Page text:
The thermodynamics and kinetics of solid/solid interfaces are critical for the function of solid-state devices. In this presentation, the current status of research on interfaces in solid-state batteries will be briefly reviewed and compared to the current understanding of interfaces in solid oxide fuel cells. Recently, solid-state batteries are considered as a potential next generation energy storage [1-3], competing with conventional lithium ion batteries. Interestingly, major hurdles on the way to commercialisation have still to be overcome, and the kinetics of interfaces needs to be improved. In particular, the lithium metal anode is a key issue, as it is also the cathode interface where oxidation of solid electrolytes may take place. It is interesting to compare the development of solid-state batteries, which has only started a few years ago, with the development of solid oxide fuel cells. On the route to commercial products, the electrode interfaces and the design of stable electrodes, that offer low impedance kinetics was also a key step towards success, in addition to the development of superior solid electrolytes. Professor Janek’s results will be presented, highlighting the current status of lithium solid electrolytes with high conductivity, the role of interface coatings and natural interphases, as well as the influence of chemo-mechanics on the properties of full battery cells.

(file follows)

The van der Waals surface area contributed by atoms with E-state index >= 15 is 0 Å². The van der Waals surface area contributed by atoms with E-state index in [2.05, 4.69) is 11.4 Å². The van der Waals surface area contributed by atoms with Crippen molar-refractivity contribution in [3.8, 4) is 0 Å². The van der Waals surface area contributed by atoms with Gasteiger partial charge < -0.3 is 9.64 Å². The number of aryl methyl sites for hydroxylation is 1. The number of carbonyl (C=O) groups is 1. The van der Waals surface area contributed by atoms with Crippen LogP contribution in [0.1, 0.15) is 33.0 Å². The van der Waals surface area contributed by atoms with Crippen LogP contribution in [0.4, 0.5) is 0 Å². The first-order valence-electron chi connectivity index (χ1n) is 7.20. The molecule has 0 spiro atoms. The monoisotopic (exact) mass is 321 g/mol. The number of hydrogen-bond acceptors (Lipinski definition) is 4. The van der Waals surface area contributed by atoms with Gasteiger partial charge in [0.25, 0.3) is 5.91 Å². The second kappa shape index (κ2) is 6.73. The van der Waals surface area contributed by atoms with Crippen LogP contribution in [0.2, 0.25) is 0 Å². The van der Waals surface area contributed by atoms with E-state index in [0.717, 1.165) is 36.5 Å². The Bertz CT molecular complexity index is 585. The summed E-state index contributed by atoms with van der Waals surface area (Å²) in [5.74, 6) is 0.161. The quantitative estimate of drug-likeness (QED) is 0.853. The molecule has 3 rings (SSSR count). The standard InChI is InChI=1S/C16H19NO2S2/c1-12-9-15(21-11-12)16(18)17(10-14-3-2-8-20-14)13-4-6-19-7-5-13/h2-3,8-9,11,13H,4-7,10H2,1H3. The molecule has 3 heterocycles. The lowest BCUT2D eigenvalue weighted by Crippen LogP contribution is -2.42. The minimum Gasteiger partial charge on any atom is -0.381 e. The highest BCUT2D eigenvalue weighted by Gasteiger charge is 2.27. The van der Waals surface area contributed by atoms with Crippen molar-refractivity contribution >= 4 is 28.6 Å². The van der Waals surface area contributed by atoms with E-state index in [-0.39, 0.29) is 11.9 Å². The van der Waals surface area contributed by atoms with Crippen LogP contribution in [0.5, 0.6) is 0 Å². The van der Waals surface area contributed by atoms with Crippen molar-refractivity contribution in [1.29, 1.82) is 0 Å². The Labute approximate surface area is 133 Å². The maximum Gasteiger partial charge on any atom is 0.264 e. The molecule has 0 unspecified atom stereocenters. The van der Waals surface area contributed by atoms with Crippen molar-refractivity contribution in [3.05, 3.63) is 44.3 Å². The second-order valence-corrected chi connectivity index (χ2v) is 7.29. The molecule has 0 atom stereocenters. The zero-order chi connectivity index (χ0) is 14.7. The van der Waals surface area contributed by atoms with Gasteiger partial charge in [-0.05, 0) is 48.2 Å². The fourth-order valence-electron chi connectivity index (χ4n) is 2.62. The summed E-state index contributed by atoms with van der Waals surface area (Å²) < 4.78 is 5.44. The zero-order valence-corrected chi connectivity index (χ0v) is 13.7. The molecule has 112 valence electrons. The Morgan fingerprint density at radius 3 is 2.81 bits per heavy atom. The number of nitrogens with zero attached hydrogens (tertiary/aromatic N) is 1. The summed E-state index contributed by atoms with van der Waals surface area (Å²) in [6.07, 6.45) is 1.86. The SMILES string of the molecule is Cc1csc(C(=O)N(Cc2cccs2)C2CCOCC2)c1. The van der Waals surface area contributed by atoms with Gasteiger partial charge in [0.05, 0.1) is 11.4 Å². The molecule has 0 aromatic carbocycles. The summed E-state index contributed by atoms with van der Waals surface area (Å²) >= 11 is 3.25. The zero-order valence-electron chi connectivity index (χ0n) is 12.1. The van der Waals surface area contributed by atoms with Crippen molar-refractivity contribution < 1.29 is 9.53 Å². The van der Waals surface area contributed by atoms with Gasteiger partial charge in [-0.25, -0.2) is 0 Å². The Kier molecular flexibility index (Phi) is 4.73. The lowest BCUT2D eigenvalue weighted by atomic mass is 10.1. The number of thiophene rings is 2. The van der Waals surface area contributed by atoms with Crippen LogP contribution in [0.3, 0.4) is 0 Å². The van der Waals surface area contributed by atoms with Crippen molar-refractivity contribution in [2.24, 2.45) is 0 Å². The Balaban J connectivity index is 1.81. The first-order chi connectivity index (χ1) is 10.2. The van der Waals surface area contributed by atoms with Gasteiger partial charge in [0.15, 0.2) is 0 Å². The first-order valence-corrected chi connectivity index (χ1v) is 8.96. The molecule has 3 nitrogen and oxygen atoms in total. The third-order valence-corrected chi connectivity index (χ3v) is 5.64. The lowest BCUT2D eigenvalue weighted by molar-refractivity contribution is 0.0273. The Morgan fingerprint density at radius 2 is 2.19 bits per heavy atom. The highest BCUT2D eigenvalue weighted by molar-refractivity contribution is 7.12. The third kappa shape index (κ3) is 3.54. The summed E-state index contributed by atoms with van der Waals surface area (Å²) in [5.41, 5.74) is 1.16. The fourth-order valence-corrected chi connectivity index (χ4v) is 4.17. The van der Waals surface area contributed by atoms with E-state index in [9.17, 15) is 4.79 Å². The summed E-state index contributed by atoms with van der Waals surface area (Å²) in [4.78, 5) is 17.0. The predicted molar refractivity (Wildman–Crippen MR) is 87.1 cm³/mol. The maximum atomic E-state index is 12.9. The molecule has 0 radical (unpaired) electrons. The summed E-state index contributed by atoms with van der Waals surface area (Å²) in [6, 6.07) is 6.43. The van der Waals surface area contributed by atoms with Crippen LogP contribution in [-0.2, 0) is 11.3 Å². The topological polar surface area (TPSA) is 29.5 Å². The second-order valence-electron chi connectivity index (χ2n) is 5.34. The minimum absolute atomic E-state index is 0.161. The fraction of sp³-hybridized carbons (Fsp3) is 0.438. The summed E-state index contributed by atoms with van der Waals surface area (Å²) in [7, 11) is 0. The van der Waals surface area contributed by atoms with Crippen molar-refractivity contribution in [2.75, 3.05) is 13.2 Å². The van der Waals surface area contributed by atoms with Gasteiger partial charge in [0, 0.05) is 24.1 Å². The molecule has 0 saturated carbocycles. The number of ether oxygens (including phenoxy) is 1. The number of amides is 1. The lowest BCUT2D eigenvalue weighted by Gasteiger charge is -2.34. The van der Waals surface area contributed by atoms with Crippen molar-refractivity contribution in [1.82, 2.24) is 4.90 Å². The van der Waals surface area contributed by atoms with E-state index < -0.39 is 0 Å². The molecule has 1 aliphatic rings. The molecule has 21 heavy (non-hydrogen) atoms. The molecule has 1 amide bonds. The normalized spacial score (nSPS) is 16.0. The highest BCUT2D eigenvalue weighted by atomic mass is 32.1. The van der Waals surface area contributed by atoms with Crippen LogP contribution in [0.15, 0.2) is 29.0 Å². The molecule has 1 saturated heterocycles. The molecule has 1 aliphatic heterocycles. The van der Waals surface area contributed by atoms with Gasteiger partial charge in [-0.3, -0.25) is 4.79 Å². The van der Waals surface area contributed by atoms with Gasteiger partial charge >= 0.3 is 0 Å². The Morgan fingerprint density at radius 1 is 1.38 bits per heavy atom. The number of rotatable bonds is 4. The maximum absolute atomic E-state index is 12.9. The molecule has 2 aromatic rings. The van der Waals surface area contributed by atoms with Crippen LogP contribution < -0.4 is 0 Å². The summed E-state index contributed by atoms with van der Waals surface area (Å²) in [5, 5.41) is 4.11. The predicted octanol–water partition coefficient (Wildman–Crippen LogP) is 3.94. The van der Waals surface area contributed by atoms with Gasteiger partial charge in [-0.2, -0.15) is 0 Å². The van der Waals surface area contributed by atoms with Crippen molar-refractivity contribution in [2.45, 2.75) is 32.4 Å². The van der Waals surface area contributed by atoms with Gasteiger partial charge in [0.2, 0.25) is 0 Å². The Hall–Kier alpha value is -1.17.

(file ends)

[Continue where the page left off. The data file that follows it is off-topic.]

1. J Janek and WG Zeier, Nat Energy 1 (2016) 16141
2. Y Kato, S Hori, T Saito, K Suzuki, M Hirayama, A Mitsui, M Yonemura, H Iba, and R Kanno,
Nat Energy 1 (2016) 16030
3. Y J Nam, D Y Oh, S H Jung, and Y S Jung, J Power Sources 375 (2018) 93